Saturday, 19 December 2015

The Life and Death of Sophie Stark by Anna North // Book Review

*This review may contain spoilers*

It took me until the middle of this book, or thereabouts, to realise that I was reading something special; something unlike anything I'd ever read before. The Life and Death of Sophie Stark is about an awkward young woman who struggles to communicate with and understand other people and the world (or maybe she understands them a little too well), and what happens when someone like that becomes famous.

In my opinion, this was not a book that attempted to make you feel good. It was honest and real and unapologetic. Other people may have loved it to the point of joy, but at times I found it to be quite harrowing and rather difficult to read. The story is told through the perspectives of Sophie's friends and family, a narrative technique I don't think I've come across before, or at least for a long time. It was "interesting" as Sophie would say. One of the first things that crossed my mind was how great this book would be to study or analyse. It's so jam-packed with things you can debate. Sophie herself was one big debate - did I like her, did I not? For the most part I didn't, but there's still some small part of me that disagrees, and that's how this book is genius. I mean, I made no end of notes just for this review.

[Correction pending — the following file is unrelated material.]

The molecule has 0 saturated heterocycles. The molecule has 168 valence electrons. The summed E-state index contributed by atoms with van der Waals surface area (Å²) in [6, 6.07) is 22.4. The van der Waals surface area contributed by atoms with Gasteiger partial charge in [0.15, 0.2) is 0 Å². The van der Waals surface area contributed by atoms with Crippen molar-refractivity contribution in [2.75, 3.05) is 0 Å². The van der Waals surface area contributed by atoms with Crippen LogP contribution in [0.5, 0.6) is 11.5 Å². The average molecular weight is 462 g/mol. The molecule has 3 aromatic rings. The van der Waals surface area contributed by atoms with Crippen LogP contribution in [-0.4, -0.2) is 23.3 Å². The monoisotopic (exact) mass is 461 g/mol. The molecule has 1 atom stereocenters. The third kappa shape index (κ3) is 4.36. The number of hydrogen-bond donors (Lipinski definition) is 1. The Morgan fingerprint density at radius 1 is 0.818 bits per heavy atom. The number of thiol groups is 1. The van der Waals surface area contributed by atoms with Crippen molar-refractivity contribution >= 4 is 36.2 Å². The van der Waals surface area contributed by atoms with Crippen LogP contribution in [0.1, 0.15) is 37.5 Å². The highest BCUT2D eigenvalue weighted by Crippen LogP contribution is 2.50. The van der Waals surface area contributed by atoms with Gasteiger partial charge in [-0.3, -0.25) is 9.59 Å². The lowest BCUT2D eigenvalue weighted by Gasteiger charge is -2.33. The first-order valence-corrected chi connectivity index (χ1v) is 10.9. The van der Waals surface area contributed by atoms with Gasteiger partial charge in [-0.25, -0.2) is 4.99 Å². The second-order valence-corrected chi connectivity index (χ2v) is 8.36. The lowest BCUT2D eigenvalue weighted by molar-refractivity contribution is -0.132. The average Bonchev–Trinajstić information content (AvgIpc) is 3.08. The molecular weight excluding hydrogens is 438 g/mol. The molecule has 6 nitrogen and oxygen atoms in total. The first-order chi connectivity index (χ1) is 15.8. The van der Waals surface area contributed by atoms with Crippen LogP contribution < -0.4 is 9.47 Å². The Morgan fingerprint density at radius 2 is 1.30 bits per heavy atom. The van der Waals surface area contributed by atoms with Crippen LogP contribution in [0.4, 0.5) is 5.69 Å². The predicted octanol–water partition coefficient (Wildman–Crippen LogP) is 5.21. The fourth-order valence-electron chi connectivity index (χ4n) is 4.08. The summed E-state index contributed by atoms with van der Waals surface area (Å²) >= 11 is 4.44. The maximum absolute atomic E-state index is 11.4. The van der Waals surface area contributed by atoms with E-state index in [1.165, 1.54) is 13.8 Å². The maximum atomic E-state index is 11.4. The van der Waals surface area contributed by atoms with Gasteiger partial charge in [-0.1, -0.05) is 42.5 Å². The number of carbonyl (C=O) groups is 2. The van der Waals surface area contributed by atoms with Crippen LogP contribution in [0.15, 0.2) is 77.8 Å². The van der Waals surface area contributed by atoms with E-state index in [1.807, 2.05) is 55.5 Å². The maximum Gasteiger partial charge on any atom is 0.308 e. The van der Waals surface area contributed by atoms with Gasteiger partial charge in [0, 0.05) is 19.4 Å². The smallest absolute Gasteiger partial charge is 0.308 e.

I think the main question Sophie's story poses is how much should be sacrificed for art and should we hurt others if we know something artistically wonderful will come of it. To me though, ponderings of artistry and fame came second to trying to figure out Sophie herself. I'm still not sure I got there. At one point she compares herself to a crab, making herself up of pieces of other crabs that have died - I think that analogy by Anna North was spot on because as the book progressed you could tell Sophie was picking habits up from other characters. The other characters, the ones that tell the story, were also damaged in their own ways. But, even as imperfect as the other characters are, Sophie stands out, and you can never quite put your finger on why she is so incomparably weird and why it's so hard to label her. At times I identified with her, and at times I distanced myself from her, but in the end I think there's a little bit of everyone in Sophie Stark.

This is a book which will stay with me, but one I am not sure I enjoyed, per se. I think it was a bit too real for a fantasy lover. For: art and film lovers. Not for: anyone who minds a book bringing them down at times. Rating: 3 stars for personal enjoyment, although I know it deserves 4 for the writing style and character development alone.

WARNING: Before purchasing this book please be aware it contains rape, self-harm, drugs and suicide.

SPECIAL THANKS to Orion Publishing, who gave me the opportunity to review this book. *As always, views and opinions are my own.*

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